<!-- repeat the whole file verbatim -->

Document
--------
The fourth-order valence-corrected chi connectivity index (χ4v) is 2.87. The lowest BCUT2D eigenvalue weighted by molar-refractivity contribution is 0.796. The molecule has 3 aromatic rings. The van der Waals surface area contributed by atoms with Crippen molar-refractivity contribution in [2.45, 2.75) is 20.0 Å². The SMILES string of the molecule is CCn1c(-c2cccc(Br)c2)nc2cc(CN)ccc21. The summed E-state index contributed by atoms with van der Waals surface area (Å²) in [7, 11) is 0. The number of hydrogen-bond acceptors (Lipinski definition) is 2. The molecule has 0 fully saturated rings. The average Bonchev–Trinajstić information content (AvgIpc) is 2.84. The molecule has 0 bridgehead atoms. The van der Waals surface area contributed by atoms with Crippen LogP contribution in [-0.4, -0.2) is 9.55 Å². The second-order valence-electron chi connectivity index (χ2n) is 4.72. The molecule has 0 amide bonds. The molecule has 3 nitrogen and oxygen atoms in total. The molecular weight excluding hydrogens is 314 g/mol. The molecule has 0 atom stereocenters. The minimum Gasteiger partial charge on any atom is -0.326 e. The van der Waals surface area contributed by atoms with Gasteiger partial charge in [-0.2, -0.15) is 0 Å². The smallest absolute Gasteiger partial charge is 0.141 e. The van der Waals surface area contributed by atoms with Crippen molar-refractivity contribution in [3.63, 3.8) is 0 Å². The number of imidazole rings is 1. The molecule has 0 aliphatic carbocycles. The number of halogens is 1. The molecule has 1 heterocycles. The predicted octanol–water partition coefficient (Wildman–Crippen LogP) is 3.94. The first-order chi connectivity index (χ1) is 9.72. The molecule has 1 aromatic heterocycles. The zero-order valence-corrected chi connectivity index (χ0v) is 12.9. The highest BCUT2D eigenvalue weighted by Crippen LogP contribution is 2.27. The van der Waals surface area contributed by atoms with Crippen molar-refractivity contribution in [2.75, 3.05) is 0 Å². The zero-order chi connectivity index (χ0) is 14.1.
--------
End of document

The fourth-order valence-corrected chi connectivity index (χ4v) is 2.87. The lowest BCUT2D eigenvalue weighted by molar-refractivity contribution is 0.796. The molecule has 3 aromatic rings. The van der Waals surface area contributed by atoms with Crippen molar-refractivity contribution in [2.45, 2.75) is 20.0 Å². The SMILES string of the molecule is CCn1c(-c2cccc(Br)c2)nc2cc(CN)ccc21. The summed E-state index contributed by atoms with van der Waals surface area (Å²) in [7, 11) is 0. The number of hydrogen-bond acceptors (Lipinski definition) is 2. The molecule has 0 fully saturated rings. The average Bonchev–Trinajstić information content (AvgIpc) is 2.84. The molecule has 0 bridgehead atoms. The van der Waals surface area contributed by atoms with Crippen LogP contribution in [-0.4, -0.2) is 9.55 Å². The second-order valence-electron chi connectivity index (χ2n) is 4.72. The molecule has 0 amide bonds. The molecule has 3 nitrogen and oxygen atoms in total. The molecular weight excluding hydrogens is 314 g/mol. The molecule has 0 atom stereocenters. The minimum Gasteiger partial charge on any atom is -0.326 e. The van der Waals surface area contributed by atoms with Gasteiger partial charge in [-0.2, -0.15) is 0 Å². The smallest absolute Gasteiger partial charge is 0.141 e. The van der Waals surface area contributed by atoms with Crippen molar-refractivity contribution in [3.63, 3.8) is 0 Å². The number of imidazole rings is 1. The molecule has 0 aliphatic carbocycles. The number of halogens is 1. The molecule has 1 heterocycles. The predicted octanol–water partition coefficient (Wildman–Crippen LogP) is 3.94. The first-order chi connectivity index (χ1) is 9.72. The molecule has 1 aromatic heterocycles. The zero-order valence-corrected chi connectivity index (χ0v) is 12.9. The highest BCUT2D eigenvalue weighted by Crippen LogP contribution is 2.27. The van der Waals surface area contributed by atoms with Crippen molar-refractivity contribution in [2.75, 3.05) is 0 Å². The zero-order chi connectivity index (χ0) is 14.1.